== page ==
Paris-Roubaix winner Mathew Hayman to stay with Mitchelton-Scott after retirement

The 40-year-old has taken his leave from racing but will stay embedded in the sport

Paris-Roubaix winner Mathew Hayman may be retiring from racing, but he will not be leaving the sport behind.

The Australian has been offered a  job handling special projects at his Mitchelton-Scott team with an eye on a more specific career in future.

Hayman, who ends his 20-year career at the Tour Down Under next month, said he will take the opportunity to test his managerial skills.

The 40-year-old said: “There were times that I did think I could walk away from the sport, but in some ways I think ‘who am I to give away this knowledge without helping someone.’

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“Not only will that help me go from athlete to the normal world, but I think I can help make a difference to the careers of some young riders too.

“I probably could have spent more time planning, but you are so focused on your career that before you know it, it’s nearing the end.”

Hayman’s new position in the team will span various aspects of the sport, from mentoring, sports director responsibilities, and technical advising, as well as work in sponsorship and marketing.

The team say Hayman is being given the opportunity to test his backroom abilities in order to choose a career path post-racing.

Hayman added: “Not knowing what is going to suit me and having this opportunity from the team to be able to test the waters on a few different fronts, I am pretty thankful for.

“That’s not an opportunity everyone gets, and I’m really going to relish being able to try some mentoring, maybe DS [sports direct] races here and there, and working on the sponsorship side.”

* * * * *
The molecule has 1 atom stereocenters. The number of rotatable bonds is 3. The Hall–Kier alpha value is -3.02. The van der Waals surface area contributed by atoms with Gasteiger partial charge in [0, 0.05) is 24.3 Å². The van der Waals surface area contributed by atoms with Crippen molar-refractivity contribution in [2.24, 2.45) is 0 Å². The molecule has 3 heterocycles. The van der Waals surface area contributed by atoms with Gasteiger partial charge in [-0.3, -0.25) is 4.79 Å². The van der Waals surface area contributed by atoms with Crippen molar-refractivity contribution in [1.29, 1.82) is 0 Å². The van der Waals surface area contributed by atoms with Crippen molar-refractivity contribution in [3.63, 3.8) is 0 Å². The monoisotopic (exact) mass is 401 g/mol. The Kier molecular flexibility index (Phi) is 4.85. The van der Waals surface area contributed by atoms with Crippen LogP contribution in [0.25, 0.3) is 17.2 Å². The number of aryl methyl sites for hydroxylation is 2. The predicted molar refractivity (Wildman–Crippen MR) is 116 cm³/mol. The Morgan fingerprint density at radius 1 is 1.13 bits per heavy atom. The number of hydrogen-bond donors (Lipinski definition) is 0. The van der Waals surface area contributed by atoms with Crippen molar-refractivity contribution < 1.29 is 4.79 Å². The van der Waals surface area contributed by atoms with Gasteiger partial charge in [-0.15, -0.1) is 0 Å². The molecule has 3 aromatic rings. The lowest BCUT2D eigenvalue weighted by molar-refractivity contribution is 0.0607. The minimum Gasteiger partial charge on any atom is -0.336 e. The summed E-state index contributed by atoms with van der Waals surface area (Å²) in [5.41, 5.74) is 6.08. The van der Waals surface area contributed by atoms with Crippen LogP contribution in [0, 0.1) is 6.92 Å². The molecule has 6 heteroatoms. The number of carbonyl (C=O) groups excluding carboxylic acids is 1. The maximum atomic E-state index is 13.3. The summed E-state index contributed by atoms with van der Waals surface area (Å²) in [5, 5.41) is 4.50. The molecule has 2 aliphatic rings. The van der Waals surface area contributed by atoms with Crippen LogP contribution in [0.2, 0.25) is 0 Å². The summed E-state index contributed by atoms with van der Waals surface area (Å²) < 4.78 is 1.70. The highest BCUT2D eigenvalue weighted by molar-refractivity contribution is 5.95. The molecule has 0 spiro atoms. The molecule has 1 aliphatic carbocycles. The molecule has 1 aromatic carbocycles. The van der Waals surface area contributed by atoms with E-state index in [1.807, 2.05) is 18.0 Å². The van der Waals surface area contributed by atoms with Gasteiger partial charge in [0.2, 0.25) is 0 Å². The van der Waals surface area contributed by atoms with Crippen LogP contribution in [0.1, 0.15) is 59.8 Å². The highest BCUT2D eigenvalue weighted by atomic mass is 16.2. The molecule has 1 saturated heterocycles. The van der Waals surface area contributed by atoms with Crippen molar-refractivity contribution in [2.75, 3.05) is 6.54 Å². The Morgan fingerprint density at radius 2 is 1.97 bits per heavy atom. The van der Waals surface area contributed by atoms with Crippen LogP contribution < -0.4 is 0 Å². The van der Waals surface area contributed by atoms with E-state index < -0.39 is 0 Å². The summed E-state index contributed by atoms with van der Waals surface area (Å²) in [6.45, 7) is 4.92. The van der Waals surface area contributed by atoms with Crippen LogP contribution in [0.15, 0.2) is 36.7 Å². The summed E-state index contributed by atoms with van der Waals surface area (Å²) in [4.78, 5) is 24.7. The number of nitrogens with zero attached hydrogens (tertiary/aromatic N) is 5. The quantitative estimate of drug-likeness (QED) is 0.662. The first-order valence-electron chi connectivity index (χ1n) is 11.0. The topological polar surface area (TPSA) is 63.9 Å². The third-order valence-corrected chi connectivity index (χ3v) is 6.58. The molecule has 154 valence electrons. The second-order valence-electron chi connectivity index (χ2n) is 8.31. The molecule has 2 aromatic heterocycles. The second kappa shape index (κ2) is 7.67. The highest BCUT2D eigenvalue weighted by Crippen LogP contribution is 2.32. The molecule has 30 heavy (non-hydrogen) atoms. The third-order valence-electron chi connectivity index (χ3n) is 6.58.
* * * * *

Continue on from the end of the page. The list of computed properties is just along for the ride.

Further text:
Hayman said he has taken the decision while his racing knowledge is still fresh, allowing him to make the most of his experience.

After joining the pro peloton in 2000 with the Rabobank team, Hayman joined Team Sky at their inception in 2010.

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He remained with the British WorldTour outfit until 2014, when he joined home team Mitchelton-Scott where he saw out the rest of his career.

The undoubted crowning achievement in Hayman’s career came in the spring of 2016, when he won Paris-Roubaix at his 15th time riding the cobble Monument, aged 38.

Mitchelton-Scott general manager Shayne Bannan said: “We’ve already seen, particularly through his six seasons with us, the leadership qualities of Mat Hayman.

“Those qualities, along with so many years of experience, don’t disappear when you retire from professional road racing and we see it as a real opportunity to use them to our advantage, particularly with our younger roster.

“Mat has been a selfless contributor and a key figure in out team’s culture and development over the years.

“We feel lucky to have him continue with us but also proud that we can offer him a transitional opportunity that will allow him to identify a future focus that will best satisfy him over the years to come.”

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